Sports fans always fear the inevitable. Players move to other teams. Players retire. When this moment comes, whether the athlete is a lifetime member of a certain team or an influential player for the team, there are proper ways for teams and the cities they reside in can do to say goodbye. Proper ways and regrettable ways.
Peyton Manning was drafted first overall by the Indianapolis Colts in 1998 and played 14 seasons donning the blue and white jersey. Many, if not everyone, believed Manning would remain a Colt for his entire career, adding himself to a list of athletes who remain with one team for an entire career (an increasingly rare feat). Yet after an injury caused Manning to miss the entire 2011 season, many believed Manning would retire. By the nature of being the worst team in the NFL, the Colts were to receive the number one pick in the 2012 draft, meaning highly touted quarterback Andrew Luck was theirs for the taking. Manning decided he would not retire, and the Colts were faced with a decision.
A) Keep Manning and hope he fully recovers from his injury. Draft Luck and have him be mentored by one of the best of all time. Start a slow transition.
B) Release Manning and move on. Draft Luck and throw him into the fire.
The Colts decided to go with option B, a logical, yet reluctant move. Jim Irsay (CEO of the Colts) then called a press conference which had duel purpose. First, they made the announcement of their decision. But the second half of the conference was meant to honor Manning, unofficially retiring his number 18 jersey, remembering their Super Bowl victory, and giving the proper praise to the 11-time All Star and four time Most Valuable Player.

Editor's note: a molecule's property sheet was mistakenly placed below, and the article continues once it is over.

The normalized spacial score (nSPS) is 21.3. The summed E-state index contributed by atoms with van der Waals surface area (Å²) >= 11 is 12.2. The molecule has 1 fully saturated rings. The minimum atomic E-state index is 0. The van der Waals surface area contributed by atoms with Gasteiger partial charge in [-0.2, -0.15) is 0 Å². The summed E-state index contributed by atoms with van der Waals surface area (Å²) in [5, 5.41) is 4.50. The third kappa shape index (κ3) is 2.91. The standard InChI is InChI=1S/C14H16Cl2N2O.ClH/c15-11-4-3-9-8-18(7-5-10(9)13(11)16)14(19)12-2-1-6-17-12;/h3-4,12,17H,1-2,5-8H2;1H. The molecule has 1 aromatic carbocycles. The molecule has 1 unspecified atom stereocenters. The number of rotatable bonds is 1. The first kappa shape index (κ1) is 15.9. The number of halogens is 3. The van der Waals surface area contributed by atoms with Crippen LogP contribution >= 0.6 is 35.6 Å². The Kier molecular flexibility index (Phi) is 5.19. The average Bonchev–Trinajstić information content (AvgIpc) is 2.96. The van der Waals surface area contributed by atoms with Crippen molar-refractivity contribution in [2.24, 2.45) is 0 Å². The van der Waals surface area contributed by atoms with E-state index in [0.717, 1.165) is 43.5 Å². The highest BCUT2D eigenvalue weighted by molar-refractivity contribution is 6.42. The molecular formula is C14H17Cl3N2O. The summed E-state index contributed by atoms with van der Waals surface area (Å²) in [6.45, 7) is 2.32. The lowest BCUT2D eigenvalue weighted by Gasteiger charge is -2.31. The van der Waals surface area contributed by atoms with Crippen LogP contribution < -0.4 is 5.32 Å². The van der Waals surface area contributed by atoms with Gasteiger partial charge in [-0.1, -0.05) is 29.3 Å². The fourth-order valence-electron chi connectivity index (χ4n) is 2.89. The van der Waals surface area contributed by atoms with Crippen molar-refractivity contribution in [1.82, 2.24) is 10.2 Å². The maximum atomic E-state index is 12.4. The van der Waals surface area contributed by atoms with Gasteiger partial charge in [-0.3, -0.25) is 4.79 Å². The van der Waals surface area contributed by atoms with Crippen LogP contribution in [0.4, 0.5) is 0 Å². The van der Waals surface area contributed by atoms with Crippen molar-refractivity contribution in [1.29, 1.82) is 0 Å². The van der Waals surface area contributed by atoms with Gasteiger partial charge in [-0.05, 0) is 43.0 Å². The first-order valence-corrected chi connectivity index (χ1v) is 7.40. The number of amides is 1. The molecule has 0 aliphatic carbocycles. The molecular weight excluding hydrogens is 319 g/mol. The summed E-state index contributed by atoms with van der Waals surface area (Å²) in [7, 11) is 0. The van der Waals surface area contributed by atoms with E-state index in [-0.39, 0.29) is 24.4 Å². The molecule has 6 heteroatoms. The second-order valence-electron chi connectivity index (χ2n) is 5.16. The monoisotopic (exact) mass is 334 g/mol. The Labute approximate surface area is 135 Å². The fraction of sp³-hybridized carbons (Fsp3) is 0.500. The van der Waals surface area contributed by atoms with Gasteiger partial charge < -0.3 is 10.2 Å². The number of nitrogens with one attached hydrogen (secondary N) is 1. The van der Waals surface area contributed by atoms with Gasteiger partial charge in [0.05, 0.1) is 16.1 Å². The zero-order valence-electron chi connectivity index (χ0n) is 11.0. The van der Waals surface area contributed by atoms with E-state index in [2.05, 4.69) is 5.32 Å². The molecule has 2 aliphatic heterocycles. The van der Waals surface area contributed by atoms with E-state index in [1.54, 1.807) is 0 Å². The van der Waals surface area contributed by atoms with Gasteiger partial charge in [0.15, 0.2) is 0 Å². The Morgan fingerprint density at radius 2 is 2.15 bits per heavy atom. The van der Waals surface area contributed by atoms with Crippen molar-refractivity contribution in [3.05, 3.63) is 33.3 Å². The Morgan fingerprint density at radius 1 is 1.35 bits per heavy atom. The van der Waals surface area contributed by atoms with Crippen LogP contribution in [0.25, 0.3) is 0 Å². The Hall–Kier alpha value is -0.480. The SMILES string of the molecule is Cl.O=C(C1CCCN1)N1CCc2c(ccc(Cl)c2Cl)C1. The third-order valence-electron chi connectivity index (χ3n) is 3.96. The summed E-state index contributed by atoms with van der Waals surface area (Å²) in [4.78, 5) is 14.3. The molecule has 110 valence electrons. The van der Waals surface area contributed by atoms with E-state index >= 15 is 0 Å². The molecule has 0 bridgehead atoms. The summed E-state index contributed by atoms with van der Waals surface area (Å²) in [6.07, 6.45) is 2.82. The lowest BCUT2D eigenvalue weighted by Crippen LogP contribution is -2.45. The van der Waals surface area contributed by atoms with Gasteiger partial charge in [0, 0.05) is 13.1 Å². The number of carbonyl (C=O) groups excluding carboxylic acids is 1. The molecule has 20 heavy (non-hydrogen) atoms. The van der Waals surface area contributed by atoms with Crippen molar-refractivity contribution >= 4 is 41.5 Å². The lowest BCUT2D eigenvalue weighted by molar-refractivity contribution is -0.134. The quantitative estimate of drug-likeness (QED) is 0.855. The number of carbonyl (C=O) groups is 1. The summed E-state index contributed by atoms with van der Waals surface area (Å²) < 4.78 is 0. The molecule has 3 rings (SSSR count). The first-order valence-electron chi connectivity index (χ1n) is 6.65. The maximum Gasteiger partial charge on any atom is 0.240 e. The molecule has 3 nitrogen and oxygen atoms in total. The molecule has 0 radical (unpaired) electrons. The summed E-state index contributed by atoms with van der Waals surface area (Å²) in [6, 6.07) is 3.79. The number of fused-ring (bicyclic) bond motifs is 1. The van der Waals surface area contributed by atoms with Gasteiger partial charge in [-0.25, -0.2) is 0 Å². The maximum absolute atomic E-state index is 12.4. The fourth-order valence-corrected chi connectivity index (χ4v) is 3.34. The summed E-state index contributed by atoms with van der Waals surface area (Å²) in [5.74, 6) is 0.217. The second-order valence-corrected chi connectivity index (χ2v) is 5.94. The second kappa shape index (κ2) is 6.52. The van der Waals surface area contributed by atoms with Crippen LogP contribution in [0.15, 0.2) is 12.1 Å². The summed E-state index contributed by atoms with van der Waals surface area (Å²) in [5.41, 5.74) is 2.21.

Fans of the NBA’s Chicago Bulls had to face the “move on” music twice when Michael Jordan retired (then came back, then retired again). Recently in the MLB, third baseman Chipper Jones announced he would retire at the end of the season after a staggering 20 year career, all with the Atlanta Braves. The Braves have taken measures to make sure that Jones is honored at all game, home and away, that the Braves play in this season, as it will be the final time Jones plays in these stadiums.
In the middle of the 1998 baseball season, the Los Angeles Dodgers traded their superstar player, Mike Piazza, a fan favorite. The trade was done without the knowledge of Fred Claire, the General Manager of the Dodgers at the time. It was done without the knowledge of Tommy Lasorda, longtime Dodger manager and spokesperson. It was done without the knowledge of Piazza himself. When the news broke to the public, those who constructed the trade had no answers. They had no kind words to remember Piazza’s time served in Los Angeles.
As I mentioned at the beginning of this post. There is a proper way to do things, and then there is the way to alienate your fan base. If you were a General Manager, CEO or PR for a team, which would be the road you would choose?